Published on May 21st, 2020 | by Steve Hanley
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May 21st, 2020 by Steve HanleyÂ
All around the world, the economic disruption caused by the coronavirus pandemic is having a negative effect on virtually every industry. Solar power is no exception. In China, the rate of solar installations dipped by about 25% in the first quarter of the year compared to the same quarter in 2019, but the total was still a respectable 3.95 gigawatts of new solar generating capacity. Chinaâ€™s National Energy Association says 2.23 gigawatts (GW) of large scale PV power was added along with 1.72 GW of smaller, distributed solar systems.
Traditionally, much of Chinaâ€™s new solar capacity is installed in less populous areas in the western and northern sections of the country, but the NEA says over 60% of new installations in the Q1 of 2020 were in the more densely populated areas in eastern and southern areas. Also, construction of a number of ultra high voltage transmission lines that will connect solar installations in the west and north to population centers in the east and south were begun.
Total power consumption in China during the first quarter of this year was down 6.5% compared to Q1 of 2019, which led to a 40% rise in curtailment of solar power to a record of 1.75 TWh. The NEA expects the curtailment rate to have reduced during the current three-month window as the reopening of industry has seen power consumption rebound, according to a report by PV Magazine.Â A report this month from the World Energy Forum says China is only one of 11 countries who have succeeded at keeping their solar industry growing during the shutdowns caused by the coronavirus.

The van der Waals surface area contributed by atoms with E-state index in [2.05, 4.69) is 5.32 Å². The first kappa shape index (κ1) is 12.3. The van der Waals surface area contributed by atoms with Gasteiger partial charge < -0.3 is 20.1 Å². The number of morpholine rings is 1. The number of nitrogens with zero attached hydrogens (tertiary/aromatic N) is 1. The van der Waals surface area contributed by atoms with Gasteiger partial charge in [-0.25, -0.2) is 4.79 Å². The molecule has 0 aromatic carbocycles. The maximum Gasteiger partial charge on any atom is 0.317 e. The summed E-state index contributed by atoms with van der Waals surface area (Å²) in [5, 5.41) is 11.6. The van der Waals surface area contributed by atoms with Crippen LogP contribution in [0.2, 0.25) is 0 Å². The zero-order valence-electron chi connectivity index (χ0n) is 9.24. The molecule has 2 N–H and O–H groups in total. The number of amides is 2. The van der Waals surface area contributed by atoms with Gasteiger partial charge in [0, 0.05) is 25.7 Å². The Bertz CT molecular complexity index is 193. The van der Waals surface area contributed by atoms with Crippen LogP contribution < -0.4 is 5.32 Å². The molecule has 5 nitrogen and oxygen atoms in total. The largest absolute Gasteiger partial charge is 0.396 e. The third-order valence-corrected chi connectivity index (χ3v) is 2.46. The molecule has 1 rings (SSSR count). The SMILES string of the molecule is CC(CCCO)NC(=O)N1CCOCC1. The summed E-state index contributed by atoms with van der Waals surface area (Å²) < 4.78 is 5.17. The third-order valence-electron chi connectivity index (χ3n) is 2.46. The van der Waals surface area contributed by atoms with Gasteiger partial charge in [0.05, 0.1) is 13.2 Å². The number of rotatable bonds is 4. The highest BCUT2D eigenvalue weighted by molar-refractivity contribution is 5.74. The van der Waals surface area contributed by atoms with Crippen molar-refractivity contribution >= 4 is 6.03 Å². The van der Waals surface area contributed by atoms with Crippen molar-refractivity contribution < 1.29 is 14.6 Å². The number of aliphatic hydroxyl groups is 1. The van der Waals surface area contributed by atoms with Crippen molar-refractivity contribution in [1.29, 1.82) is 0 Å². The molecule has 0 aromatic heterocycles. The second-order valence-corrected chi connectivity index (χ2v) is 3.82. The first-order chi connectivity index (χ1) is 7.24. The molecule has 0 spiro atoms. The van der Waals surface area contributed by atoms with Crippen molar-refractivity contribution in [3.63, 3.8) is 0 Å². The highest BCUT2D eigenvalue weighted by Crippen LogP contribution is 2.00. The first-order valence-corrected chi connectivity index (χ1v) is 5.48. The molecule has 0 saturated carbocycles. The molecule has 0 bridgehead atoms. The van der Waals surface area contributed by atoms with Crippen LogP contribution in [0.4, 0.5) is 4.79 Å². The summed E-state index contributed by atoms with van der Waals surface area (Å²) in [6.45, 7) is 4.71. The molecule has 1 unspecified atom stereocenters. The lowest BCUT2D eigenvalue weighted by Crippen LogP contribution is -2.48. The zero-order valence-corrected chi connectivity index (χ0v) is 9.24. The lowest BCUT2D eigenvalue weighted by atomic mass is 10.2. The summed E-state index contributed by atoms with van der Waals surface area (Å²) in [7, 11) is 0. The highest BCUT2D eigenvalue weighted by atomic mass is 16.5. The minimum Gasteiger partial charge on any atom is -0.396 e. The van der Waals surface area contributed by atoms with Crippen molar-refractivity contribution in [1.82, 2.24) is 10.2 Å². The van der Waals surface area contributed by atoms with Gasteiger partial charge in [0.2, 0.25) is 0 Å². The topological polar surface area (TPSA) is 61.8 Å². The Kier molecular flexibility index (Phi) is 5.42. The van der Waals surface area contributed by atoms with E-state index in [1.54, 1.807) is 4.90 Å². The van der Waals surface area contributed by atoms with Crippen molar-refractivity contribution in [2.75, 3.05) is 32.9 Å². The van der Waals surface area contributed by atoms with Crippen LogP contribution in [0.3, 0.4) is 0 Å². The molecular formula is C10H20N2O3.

One of those new ultra high voltage transmission lines will be used to send power from a new 202.8 MW/MWh solar-plus-storage power plant being built in the desert in Chinaâ€™s northwestern province of Qinghai by Huanghe Hydropower Development. a state-owned utility company. The solar-plus-storage project is part of a 3,182 MW solar development plan Huanghe Hydropower announced in December. Chinese inverter maker Sungrow will supply the 1500 V, SG250HX string inverters as well as storage solutions for the facility.
The solar-plus-storage plant will be the first phase of a 16 GW renewable energy hub which will include 10 GW of solar generation capacity. Sungrow tells PV Magazine that the solar-plus-storage facility is being equipped with a sub-array energy management function able to ensure smooth power output while improving prediction accuracy for solar power generation.
â€śThe customized, AC-coupled, low-voltage design can guarantee cost-savings for the customer,â€ť Sungrow said in a statement. â€śFurthermore, the flexibly-built microgrid system with Sungrow PV and energy storage system is able to supply electricity in the early construction period and slash the construction time.â€ť